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The United Way of the Midlands Recognizes
George Cauthen with Live United Award

April 17, 2014
George B. Cauthen

To download a high-resolution photo of Mr. Cauthen, click here.

The United Way of the Midlands has recognized Columbia partner George Cauthen with a Live United Award for his service to the organization. His nomination, submitted by United Way of the Midlands President and CEO Mac Bennett, follows:

George Cauthen has a passion for service to others, and his many honors and awards are a testament to that. Some of those honors include:

  • South Carolina Order of the Palmetto
  • Sertoma Club Service to Mankind
  • American Bar Association Grassroots Advocacy Award
  • South Carolina Bar Pro Bono Lawyer of the Year
  • National Legal Aid and Defenders Association Arthur von Briesen Award
  • South Carolina Appleseed Legal Justice Center Advocate of the Year
  • USC School of Law Compleat Lawyer Award 

What all these awards have in common is that they recognize not only George's legal mind (which is immense) but his volunteer service to others - sharing his knowledge for the benefit of those who cannot afford legal representation. The United Way of the Midlands is fortunate to be one of the beneficiaries of George's legal services.

"At many times in our lives, we have made a pledge to our flag, and closed that pledge with the phrase, '...and justice for all.' Ensuring that all people have access to the courts is crucial to that pledge, and for many of our population, it is a hollow phrase," George said in describing his pro bono legal work.

"For if one of us does not have access to the courts, then we do not have justice for all in this country," George concluded.

George was raised with a strong notion of public service from his mother who taught free swimming lessons in his hometown and her insistence that her son would do the same. At age 11, George began volunteering with the Red Cross, just like his mom. Throughout college he worked with the Alston Wilkes Society and while in law school, began offering his services through USC-sponsored legal clinics at the state's prisons.

While serving as Chief Administrative Officer for the U.S. Bankruptcy Court in South Carolina, George discovered a broken system. He witnessed cases that he said "would tear your heart out, and they were getting it all wrong.I knew they'd never make it out."

So George contacted his bankruptcy colleagues and asked them to represent individuals on a pro bono basis. No one ever said no to George. Through his efforts, South Carolina now has one of the nation's premier pro bono bankruptcy programs. South Carolina's Chief Judge for the U.S. Bankruptcy Court John Waites said about George, "He's probably the most pre-eminent  advocate of pro bono services in our state. He's had a profound impact."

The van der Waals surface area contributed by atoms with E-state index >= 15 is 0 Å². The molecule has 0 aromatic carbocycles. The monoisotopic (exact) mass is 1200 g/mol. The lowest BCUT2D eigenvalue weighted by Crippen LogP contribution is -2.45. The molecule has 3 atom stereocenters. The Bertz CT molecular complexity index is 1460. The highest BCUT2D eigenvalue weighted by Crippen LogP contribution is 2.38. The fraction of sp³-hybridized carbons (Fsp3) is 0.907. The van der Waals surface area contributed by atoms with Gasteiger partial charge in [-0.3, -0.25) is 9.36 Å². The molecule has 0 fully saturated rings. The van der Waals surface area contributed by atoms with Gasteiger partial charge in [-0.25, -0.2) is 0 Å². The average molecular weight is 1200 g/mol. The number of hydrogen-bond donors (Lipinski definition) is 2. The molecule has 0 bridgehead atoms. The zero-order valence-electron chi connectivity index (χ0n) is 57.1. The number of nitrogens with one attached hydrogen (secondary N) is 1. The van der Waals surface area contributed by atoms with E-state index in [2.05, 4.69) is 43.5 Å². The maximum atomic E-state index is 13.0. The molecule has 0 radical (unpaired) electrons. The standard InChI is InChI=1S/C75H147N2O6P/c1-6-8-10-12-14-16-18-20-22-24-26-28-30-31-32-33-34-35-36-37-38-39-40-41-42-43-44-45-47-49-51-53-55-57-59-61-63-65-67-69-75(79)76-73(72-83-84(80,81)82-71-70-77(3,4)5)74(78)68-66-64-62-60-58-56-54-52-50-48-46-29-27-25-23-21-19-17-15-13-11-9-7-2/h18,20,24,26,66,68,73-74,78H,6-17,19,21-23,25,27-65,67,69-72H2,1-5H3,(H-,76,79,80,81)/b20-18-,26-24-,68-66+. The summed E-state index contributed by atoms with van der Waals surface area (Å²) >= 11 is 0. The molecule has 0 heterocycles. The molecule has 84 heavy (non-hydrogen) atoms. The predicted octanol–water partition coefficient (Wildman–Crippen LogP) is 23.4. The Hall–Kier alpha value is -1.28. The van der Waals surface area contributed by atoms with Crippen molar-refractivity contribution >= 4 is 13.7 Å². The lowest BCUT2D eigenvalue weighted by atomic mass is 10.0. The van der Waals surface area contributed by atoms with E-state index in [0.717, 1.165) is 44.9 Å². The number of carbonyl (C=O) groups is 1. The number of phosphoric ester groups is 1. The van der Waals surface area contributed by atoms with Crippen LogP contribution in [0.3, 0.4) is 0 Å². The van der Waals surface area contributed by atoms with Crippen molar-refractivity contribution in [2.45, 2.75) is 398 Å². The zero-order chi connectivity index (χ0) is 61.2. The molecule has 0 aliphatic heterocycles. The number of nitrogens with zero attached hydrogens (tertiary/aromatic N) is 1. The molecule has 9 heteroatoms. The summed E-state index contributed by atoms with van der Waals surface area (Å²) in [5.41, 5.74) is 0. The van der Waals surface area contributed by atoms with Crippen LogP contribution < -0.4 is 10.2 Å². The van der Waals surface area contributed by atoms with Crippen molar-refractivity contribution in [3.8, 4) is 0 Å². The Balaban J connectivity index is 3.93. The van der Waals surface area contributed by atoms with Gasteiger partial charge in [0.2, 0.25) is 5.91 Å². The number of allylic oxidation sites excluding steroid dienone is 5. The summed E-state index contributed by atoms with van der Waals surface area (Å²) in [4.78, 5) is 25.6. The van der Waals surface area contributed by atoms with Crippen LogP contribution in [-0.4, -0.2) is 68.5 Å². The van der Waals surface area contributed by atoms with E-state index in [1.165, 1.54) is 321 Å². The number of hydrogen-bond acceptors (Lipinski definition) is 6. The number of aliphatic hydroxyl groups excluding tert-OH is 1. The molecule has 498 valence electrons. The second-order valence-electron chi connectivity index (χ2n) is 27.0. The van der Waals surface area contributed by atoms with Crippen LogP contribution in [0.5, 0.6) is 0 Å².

When he left the Bankruptcy Court, George joined the law firm of Nelson Mullins Riley & Scarborough and expected he'd be practicing bankruptcy law. But he quickly discovered that Nelson Mullins wanted him to develop the firm's pro bono practice. In that effort,George reached out to the South Carolina Department of Social Services, offering his firm's assistance to custodial parents who could not collect child support from dead beat parents. He became the right advocate for so many parents who felt the system had failed them. George said his payment from these clients came in the form of "hugs. I don't think I ever got a hug from a corporate lawyer," he joked. 

One of George's special pro bono cases was helping the United Way of the Midlands by creating the legal framework for Community Health Partners which provides free medical and dental care to low-income people in the UWM's service area. Community Health Partners was formed when the Family Service Center declared bankruptcy. George spent many hours guiding the United Way through this process, establishing Community Health Partners as a limited liability company and ensuring that all the legal processes were complete. If the UWM had paid for these services, it could have easily cost thousands of dollars – dollars that could best be used to provide services in our community. George didn't hesitate to help and never once asked for anything in return. 

Today, George still devotes a considerable amount of his time to pro bono work as a partner at Nelson Mullins and mentors young lawyers, especially in the value of public service. 

In an article for the South Carolina Bar newsletter, George explained that even though he has a challenging career, it is the pro bono cases that he remembers most when looking back on his career. It's the cases where he really got to help someone truly in need that makes him feel good about being a lawyer, he said.

"At the end of the day, the result is satisfaction in knowing that you have helped someone fix a problem and, hopefully, made a positive difference in his or her life." And according to George, "That is the reason for pro bono work."